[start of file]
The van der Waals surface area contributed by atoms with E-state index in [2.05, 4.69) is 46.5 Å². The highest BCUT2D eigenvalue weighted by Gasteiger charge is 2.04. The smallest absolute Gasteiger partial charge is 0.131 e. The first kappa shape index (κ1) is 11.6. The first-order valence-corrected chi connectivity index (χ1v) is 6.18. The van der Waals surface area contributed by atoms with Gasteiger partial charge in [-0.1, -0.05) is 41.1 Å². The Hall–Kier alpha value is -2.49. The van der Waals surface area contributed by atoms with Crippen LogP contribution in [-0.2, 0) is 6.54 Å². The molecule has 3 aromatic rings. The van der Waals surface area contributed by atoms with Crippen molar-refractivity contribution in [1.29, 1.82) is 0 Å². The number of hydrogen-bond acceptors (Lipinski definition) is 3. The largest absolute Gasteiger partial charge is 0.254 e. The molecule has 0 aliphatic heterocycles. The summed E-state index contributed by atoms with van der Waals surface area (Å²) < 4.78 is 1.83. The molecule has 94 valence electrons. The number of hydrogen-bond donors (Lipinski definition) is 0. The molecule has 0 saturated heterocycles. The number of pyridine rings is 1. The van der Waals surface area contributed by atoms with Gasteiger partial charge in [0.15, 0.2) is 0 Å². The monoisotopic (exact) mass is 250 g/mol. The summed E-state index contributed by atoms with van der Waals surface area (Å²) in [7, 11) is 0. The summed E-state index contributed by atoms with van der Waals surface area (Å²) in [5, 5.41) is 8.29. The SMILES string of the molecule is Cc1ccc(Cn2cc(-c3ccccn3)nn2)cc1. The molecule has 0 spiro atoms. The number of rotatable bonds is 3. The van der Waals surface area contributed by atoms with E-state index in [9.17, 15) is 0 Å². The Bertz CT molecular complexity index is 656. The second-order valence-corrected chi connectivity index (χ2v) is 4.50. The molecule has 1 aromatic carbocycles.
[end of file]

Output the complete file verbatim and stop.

The van der Waals surface area contributed by atoms with E-state index in [2.05, 4.69) is 46.5 Å². The highest BCUT2D eigenvalue weighted by Gasteiger charge is 2.04. The smallest absolute Gasteiger partial charge is 0.131 e. The first kappa shape index (κ1) is 11.6. The first-order valence-corrected chi connectivity index (χ1v) is 6.18. The van der Waals surface area contributed by atoms with Gasteiger partial charge in [-0.1, -0.05) is 41.1 Å². The Hall–Kier alpha value is -2.49. The van der Waals surface area contributed by atoms with Crippen LogP contribution in [-0.2, 0) is 6.54 Å². The molecule has 3 aromatic rings. The van der Waals surface area contributed by atoms with Crippen molar-refractivity contribution in [1.29, 1.82) is 0 Å². The number of hydrogen-bond acceptors (Lipinski definition) is 3. The largest absolute Gasteiger partial charge is 0.254 e. The molecule has 0 aliphatic heterocycles. The summed E-state index contributed by atoms with van der Waals surface area (Å²) < 4.78 is 1.83. The molecule has 94 valence electrons. The number of hydrogen-bond donors (Lipinski definition) is 0. The molecule has 0 saturated heterocycles. The number of pyridine rings is 1. The van der Waals surface area contributed by atoms with Gasteiger partial charge in [0.15, 0.2) is 0 Å². The monoisotopic (exact) mass is 250 g/mol. The summed E-state index contributed by atoms with van der Waals surface area (Å²) in [7, 11) is 0. The summed E-state index contributed by atoms with van der Waals surface area (Å²) in [5, 5.41) is 8.29. The SMILES string of the molecule is Cc1ccc(Cn2cc(-c3ccccn3)nn2)cc1. The molecule has 0 spiro atoms. The number of rotatable bonds is 3. The van der Waals surface area contributed by atoms with E-state index in [9.17, 15) is 0 Å². The Bertz CT molecular complexity index is 656. The second-order valence-corrected chi connectivity index (χ2v) is 4.50. The molecule has 1 aromatic carbocycles.